Jellyfish Sprite Photo, Rare Atmospheric Phenomenon in Sky: Fact Check


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Image of Jellyfish Sprite Photo, Rare Atmospheric Phenomenon in Sky
Jellyfish Sprite Photo, Rare Atmospheric Phenomenon in Sky

Story:

This Jellyfish-shaped show is actually a rare atmospheric phenomenon, a kind of lightning bolt in Sky called Jellyfish Sprite.

Other Versions

Rare: Jellyfish shaped ‘sprites’ captured in the night sky over Texas.

Fact Check:

A fascinating photograph is in circulation alleging to show a rare atmospheric phenomenon caused by lightning bolt called Jellyfish Sprite. It looked like an alien spirit in nature, so many viewers thought the sighting is not real. Although unbelievable, the photograph shows real, Jellyfish shaped ‘sprites’ captured in the night sky over Texas.

About the Jellyfish Sprite Phenomenon in Sky

What you see is in fact a spectacular image showing electrical tentacles of red jellyfish sprite lightning in the skies above Texas. On 2nd July 2020, dark skies specialist Stephen Hummel of the University of Texas at Austin captured the rare formation at the McDonald Observatory, from a ridge on Mount Locke.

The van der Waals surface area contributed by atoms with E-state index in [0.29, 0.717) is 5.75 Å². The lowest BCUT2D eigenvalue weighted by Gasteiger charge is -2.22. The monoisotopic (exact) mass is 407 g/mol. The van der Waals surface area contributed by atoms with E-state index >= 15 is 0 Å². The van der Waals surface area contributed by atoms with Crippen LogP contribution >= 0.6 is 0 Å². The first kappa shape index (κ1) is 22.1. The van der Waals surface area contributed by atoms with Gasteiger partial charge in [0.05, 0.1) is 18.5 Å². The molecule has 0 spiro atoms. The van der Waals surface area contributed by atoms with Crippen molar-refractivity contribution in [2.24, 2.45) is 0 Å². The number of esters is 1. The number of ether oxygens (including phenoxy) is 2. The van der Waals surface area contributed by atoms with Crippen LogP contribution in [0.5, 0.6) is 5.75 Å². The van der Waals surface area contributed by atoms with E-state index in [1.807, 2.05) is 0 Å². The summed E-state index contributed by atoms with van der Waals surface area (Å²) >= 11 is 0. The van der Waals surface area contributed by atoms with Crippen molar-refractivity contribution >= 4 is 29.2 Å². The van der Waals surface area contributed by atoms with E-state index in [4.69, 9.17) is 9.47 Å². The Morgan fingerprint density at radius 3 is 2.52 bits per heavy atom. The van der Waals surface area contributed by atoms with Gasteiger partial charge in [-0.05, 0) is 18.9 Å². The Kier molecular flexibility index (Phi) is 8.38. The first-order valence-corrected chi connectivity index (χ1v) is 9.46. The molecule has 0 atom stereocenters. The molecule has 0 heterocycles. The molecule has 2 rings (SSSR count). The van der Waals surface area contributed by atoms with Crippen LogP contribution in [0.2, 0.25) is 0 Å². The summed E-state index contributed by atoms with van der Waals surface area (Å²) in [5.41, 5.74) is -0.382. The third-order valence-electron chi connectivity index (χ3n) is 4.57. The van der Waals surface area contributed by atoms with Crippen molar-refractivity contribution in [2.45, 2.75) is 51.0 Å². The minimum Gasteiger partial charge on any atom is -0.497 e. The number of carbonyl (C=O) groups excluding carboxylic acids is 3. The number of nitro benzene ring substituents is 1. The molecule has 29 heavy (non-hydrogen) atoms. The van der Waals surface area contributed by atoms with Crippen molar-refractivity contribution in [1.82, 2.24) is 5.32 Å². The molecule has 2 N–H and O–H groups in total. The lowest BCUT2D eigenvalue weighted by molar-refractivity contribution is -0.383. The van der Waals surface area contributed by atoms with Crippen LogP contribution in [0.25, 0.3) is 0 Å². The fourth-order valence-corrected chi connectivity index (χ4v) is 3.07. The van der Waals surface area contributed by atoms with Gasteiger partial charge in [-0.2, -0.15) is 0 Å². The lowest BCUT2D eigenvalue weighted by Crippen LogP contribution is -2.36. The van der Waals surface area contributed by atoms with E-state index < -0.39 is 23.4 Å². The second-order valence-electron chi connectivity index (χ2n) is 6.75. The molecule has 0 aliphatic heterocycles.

The bright flashes are in fact a form of cold plasma electrical discharges occurring at an altitude of 50 to 100 kilometers. They are usually triggered by the discharges of positive lightning between an underlying thundercloud and the ground. The tentacle-like spurts of red lightning are called Sprites and they typically appear in groups. To clarify, they only appear very briefly in tenths of a second.

The color and shape of the flares depends on the altitude at which the sprites occur – due to the difference in pressure and composition of the atmosphere. Some sprites appear in the shape of a jellyfish and are indeed gigantic in size. Some also occur in vertical columns of red light with tendrils wriggling downward, called Carrot Sprites.

Rare Sighting

The sighting is in fact rare and hard to see from ground because storm clouds usually obscure the Sprites. Physicists from the University of Minnesota recorded the phenomenon accidentally for the first time in 1989 while testing a new sensitive camera. In September 2015, ESA astronaut Andreas Mogensen filmed similar phenomenon over India from the International Space Station’s Cupola observatory. He then mentioned Blue Jets along with the Red Sprites. If you still do not believe, video below shows some such wonderful natural occurrences of bright Jellyfish Red Sprites near Eastern Colorado.

Hoax or Fact:

Fact.

References:

A spectacular image reveals the electrical tentacles of red jellyfish sprite lightning in the skies above Texas
Sprite jellyfish: magical photo of lightning over Texas


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